4727.0.55.008 - Australian Aboriginal and Torres Strait Islander Health Survey: Consumption of Food Groups from the Australian Dietary Guidelines, 2012-13  
ARCHIVED ISSUE Released at 11:30 AM (CANBERRA TIME) 02/11/2016  First Issue
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The 2013 Australian Dietary Guidelines (ADG) provide evidence-based guidance for all Australians on the amounts and types of foods and dietary patterns required for optimal health and wellbeing.1 Whilst the ADG consist of five Guidelines (see Appendix 1), the major focus of this publication was to analyse consumption of foods groups within Guideline 2, referred to as the ‘Five Food Groups’ comprising:

    • Grain (cereal) foods, mostly wholegrain and/or high cereal fibre varieties
    • Vegetables and legumes/beans
    • Fruit
    • Milk, yoghurt, cheese and/or other alternatives, mostly reduced fat
    • Lean meats and poultry, fish, eggs, tofu, nuts and seeds and legumes/beans

In addition to the recommendations of servings from the Five Food Groups, the ADG recommend drinking plenty of water and include small allowances for unsaturated spreads and oils.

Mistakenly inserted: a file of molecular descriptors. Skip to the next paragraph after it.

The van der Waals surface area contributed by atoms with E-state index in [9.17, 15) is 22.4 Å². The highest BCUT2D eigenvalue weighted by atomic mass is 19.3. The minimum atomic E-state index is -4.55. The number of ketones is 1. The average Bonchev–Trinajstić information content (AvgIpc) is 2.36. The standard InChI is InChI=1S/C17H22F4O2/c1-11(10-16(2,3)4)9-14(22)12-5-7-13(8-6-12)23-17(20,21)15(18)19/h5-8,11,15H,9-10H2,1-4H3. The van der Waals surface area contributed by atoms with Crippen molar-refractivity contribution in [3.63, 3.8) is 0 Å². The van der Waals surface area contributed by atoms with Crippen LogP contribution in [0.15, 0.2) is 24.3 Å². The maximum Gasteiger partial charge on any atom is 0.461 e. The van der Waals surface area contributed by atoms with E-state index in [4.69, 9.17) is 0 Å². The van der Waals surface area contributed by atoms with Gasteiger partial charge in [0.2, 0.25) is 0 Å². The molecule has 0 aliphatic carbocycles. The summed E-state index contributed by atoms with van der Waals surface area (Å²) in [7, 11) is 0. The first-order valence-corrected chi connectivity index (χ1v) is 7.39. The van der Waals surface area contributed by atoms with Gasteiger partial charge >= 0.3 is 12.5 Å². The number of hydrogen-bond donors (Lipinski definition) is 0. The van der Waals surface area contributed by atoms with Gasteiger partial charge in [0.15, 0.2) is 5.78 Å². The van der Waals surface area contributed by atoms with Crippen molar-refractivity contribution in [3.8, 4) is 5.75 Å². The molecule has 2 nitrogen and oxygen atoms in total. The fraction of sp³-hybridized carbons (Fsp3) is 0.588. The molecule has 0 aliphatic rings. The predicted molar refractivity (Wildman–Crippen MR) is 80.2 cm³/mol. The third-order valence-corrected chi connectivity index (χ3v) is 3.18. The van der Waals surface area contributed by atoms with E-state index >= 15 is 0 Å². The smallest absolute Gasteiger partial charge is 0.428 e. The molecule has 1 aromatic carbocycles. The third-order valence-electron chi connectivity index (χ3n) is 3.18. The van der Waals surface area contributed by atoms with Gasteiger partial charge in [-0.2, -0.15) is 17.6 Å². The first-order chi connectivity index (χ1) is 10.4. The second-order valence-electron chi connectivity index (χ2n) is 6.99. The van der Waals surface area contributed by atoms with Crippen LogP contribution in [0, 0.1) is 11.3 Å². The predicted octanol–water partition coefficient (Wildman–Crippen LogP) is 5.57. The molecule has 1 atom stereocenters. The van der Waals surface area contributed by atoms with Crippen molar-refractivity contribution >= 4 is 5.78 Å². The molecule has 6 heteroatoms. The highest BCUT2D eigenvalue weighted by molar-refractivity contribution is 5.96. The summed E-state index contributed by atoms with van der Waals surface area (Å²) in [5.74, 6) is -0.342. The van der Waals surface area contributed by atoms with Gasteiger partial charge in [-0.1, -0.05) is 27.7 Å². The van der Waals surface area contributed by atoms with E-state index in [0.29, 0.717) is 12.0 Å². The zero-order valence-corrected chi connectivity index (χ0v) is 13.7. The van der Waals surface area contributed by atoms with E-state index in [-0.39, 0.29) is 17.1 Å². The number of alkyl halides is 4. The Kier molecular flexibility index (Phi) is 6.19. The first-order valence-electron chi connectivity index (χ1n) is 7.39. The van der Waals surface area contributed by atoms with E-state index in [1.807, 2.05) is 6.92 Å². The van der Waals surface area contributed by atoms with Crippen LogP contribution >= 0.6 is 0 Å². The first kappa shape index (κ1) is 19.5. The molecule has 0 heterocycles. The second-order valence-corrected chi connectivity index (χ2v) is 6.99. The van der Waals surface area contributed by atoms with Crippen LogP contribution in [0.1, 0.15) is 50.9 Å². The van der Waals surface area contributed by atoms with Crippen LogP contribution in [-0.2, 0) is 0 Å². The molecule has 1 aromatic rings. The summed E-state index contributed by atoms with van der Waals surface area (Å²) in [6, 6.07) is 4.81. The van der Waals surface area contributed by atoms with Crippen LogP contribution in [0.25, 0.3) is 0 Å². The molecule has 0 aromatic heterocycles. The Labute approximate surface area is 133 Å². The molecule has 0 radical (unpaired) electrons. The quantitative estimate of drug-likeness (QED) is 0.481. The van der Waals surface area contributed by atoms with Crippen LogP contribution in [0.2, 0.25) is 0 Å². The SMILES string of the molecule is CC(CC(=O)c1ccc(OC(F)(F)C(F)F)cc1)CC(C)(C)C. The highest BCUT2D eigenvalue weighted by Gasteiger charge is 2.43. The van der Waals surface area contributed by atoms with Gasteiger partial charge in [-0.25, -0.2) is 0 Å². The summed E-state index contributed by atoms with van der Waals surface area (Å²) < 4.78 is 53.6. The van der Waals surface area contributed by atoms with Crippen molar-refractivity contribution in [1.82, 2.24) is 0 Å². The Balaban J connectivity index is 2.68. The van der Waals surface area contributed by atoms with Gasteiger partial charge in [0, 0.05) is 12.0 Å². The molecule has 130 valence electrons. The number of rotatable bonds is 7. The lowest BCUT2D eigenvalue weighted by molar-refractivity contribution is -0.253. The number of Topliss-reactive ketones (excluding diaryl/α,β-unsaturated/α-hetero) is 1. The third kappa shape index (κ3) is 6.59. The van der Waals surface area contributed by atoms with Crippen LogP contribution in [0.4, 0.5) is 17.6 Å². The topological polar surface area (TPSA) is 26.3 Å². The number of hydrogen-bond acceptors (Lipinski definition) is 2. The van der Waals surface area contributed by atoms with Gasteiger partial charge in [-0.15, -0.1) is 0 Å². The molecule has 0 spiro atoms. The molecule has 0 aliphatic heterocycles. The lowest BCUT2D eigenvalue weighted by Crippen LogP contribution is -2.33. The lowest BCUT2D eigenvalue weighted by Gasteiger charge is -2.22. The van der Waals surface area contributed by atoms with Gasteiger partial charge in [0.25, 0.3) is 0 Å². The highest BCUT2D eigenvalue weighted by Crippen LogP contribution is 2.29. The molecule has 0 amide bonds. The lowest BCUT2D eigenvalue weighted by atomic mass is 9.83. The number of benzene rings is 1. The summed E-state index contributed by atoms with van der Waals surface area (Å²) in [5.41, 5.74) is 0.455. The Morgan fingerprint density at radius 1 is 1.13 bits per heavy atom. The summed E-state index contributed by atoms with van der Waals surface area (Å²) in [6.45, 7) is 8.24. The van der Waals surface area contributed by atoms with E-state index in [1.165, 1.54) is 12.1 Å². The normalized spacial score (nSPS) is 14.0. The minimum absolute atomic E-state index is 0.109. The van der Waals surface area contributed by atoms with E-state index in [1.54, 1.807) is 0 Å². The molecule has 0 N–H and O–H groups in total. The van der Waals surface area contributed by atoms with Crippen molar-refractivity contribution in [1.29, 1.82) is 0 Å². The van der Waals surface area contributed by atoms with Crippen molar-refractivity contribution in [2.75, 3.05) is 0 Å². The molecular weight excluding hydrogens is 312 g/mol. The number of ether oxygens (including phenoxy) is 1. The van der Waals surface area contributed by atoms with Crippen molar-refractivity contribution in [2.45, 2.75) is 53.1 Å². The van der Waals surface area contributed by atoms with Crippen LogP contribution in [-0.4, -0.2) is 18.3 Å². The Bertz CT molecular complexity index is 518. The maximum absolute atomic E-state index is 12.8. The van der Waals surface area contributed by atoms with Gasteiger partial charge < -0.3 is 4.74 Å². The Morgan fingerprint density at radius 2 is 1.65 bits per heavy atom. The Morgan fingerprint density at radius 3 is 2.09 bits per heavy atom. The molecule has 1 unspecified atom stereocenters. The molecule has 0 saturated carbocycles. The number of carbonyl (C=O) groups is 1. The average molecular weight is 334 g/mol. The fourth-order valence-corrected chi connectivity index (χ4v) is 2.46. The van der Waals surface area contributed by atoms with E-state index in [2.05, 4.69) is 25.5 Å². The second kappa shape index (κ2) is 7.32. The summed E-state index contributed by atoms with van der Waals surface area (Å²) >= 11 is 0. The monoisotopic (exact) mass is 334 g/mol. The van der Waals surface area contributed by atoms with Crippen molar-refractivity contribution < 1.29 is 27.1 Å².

The 2013 Australian Dietary Guidelines noted a lack of data relating to dietary intakes of Aboriginal and Torres Strait Islander peoples. This publication aims to fill this need and provide evidence to support policies designed to reduce health inequalities between Aboriginal and Torres Strait Islander and non-Indigenous people.

Using 2012-13 NATSINPAS data, this publication presents the population mean (average) consumption from each of the five food groups on a given day. The mean daily consumption of each food group is presented alongside the ADG recommended minimum servings for each age and sex group. While this comparison gives relevant context, it does not provide an indication of the proportion of people who would usually consume above or below the recommended minimum serves. Such an analysis requires modelled usual intake distributions, which have not been produced for this survey (see Explanatory Note 5).

A further objective is to break the Five Food Groups into sub-groups to examine the relative contribution of those groups and also look at the form in which the foods were consumed.